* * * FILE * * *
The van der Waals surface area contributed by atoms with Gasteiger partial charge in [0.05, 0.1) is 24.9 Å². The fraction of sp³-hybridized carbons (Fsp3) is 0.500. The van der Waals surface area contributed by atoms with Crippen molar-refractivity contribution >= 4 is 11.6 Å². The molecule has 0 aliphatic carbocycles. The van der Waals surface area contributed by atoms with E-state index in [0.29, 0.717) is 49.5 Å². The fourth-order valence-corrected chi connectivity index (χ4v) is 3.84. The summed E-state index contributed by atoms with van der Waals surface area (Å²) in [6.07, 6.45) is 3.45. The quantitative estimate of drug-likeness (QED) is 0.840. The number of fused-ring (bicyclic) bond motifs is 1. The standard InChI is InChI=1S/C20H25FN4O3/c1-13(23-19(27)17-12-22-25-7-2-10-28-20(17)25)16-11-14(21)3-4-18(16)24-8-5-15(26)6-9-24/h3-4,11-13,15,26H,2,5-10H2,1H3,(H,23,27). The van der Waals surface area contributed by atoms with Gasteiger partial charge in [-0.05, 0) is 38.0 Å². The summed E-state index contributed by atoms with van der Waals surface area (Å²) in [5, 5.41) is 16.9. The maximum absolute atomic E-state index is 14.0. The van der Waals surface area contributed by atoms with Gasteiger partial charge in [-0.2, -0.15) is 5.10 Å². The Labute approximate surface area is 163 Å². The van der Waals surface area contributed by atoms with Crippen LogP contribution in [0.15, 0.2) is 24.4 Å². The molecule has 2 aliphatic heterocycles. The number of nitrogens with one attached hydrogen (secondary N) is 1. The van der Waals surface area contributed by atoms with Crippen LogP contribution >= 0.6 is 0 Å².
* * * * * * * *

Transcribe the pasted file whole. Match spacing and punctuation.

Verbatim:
The van der Waals surface area contributed by atoms with Gasteiger partial charge in [0.05, 0.1) is 24.9 Å². The fraction of sp³-hybridized carbons (Fsp3) is 0.500. The van der Waals surface area contributed by atoms with Crippen molar-refractivity contribution >= 4 is 11.6 Å². The molecule has 0 aliphatic carbocycles. The van der Waals surface area contributed by atoms with E-state index in [0.29, 0.717) is 49.5 Å². The fourth-order valence-corrected chi connectivity index (χ4v) is 3.84. The summed E-state index contributed by atoms with van der Waals surface area (Å²) in [6.07, 6.45) is 3.45. The quantitative estimate of drug-likeness (QED) is 0.840. The number of fused-ring (bicyclic) bond motifs is 1. The standard InChI is InChI=1S/C20H25FN4O3/c1-13(23-19(27)17-12-22-25-7-2-10-28-20(17)25)16-11-14(21)3-4-18(16)24-8-5-15(26)6-9-24/h3-4,11-13,15,26H,2,5-10H2,1H3,(H,23,27). The van der Waals surface area contributed by atoms with Gasteiger partial charge in [-0.05, 0) is 38.0 Å². The summed E-state index contributed by atoms with van der Waals surface area (Å²) in [5, 5.41) is 16.9. The maximum absolute atomic E-state index is 14.0. The van der Waals surface area contributed by atoms with Gasteiger partial charge in [-0.2, -0.15) is 5.10 Å². The Labute approximate surface area is 163 Å². The van der Waals surface area contributed by atoms with Crippen LogP contribution in [0.15, 0.2) is 24.4 Å². The molecule has 2 aliphatic heterocycles. The number of nitrogens with one attached hydrogen (secondary N) is 1. The van der Waals surface area contributed by atoms with Crippen LogP contribution >= 0.6 is 0 Å².